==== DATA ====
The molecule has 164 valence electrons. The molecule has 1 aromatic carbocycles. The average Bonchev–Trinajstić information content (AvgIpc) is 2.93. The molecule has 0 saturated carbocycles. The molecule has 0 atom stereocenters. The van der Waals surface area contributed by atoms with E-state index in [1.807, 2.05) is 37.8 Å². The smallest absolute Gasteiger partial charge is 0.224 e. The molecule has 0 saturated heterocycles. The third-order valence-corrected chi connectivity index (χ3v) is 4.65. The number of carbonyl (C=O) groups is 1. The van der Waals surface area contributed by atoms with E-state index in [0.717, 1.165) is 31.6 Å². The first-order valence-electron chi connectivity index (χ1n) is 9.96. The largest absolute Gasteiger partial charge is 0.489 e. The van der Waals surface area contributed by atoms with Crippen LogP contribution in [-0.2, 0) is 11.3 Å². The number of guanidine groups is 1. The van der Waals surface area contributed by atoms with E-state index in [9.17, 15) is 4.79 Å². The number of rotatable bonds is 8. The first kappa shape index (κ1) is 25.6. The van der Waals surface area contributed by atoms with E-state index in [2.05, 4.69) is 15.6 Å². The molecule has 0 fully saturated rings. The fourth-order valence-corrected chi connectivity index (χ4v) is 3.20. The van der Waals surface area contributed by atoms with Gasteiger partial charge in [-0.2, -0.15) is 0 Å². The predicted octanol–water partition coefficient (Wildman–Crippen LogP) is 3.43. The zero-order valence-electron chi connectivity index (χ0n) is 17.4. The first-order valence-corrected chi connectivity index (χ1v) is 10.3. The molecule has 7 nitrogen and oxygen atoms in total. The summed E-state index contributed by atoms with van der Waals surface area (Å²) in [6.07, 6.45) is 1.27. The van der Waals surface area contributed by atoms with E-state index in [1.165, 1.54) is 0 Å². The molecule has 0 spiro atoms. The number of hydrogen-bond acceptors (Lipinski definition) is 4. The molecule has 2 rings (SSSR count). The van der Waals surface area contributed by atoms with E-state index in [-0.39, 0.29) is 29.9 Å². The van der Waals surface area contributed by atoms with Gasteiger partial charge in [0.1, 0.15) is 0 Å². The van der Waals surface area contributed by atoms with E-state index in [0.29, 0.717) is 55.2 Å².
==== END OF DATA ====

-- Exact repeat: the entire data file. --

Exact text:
The molecule has 164 valence electrons. The molecule has 1 aromatic carbocycles. The average Bonchev–Trinajstić information content (AvgIpc) is 2.93. The molecule has 0 saturated carbocycles. The molecule has 0 atom stereocenters. The van der Waals surface area contributed by atoms with E-state index in [1.807, 2.05) is 37.8 Å². The smallest absolute Gasteiger partial charge is 0.224 e. The molecule has 0 saturated heterocycles. The third-order valence-corrected chi connectivity index (χ3v) is 4.65. The number of carbonyl (C=O) groups is 1. The van der Waals surface area contributed by atoms with E-state index in [0.717, 1.165) is 31.6 Å². The first-order valence-electron chi connectivity index (χ1n) is 9.96. The largest absolute Gasteiger partial charge is 0.489 e. The van der Waals surface area contributed by atoms with Crippen LogP contribution in [-0.2, 0) is 11.3 Å². The number of guanidine groups is 1. The van der Waals surface area contributed by atoms with E-state index in [9.17, 15) is 4.79 Å². The number of rotatable bonds is 8. The first kappa shape index (κ1) is 25.6. The van der Waals surface area contributed by atoms with E-state index in [2.05, 4.69) is 15.6 Å². The molecule has 0 fully saturated rings. The fourth-order valence-corrected chi connectivity index (χ4v) is 3.20. The van der Waals surface area contributed by atoms with Gasteiger partial charge in [-0.2, -0.15) is 0 Å². The predicted octanol–water partition coefficient (Wildman–Crippen LogP) is 3.43. The zero-order valence-electron chi connectivity index (χ0n) is 17.4. The first-order valence-corrected chi connectivity index (χ1v) is 10.3. The molecule has 7 nitrogen and oxygen atoms in total. The summed E-state index contributed by atoms with van der Waals surface area (Å²) in [6.07, 6.45) is 1.27. The van der Waals surface area contributed by atoms with E-state index in [1.165, 1.54) is 0 Å². The molecule has 0 spiro atoms. The number of hydrogen-bond acceptors (Lipinski definition) is 4. The molecule has 2 rings (SSSR count). The van der Waals surface area contributed by atoms with E-state index in [-0.39, 0.29) is 29.9 Å². The van der Waals surface area contributed by atoms with Gasteiger partial charge in [0.1, 0.15) is 0 Å². The van der Waals surface area contributed by atoms with E-state index in [0.29, 0.717) is 55.2 Å².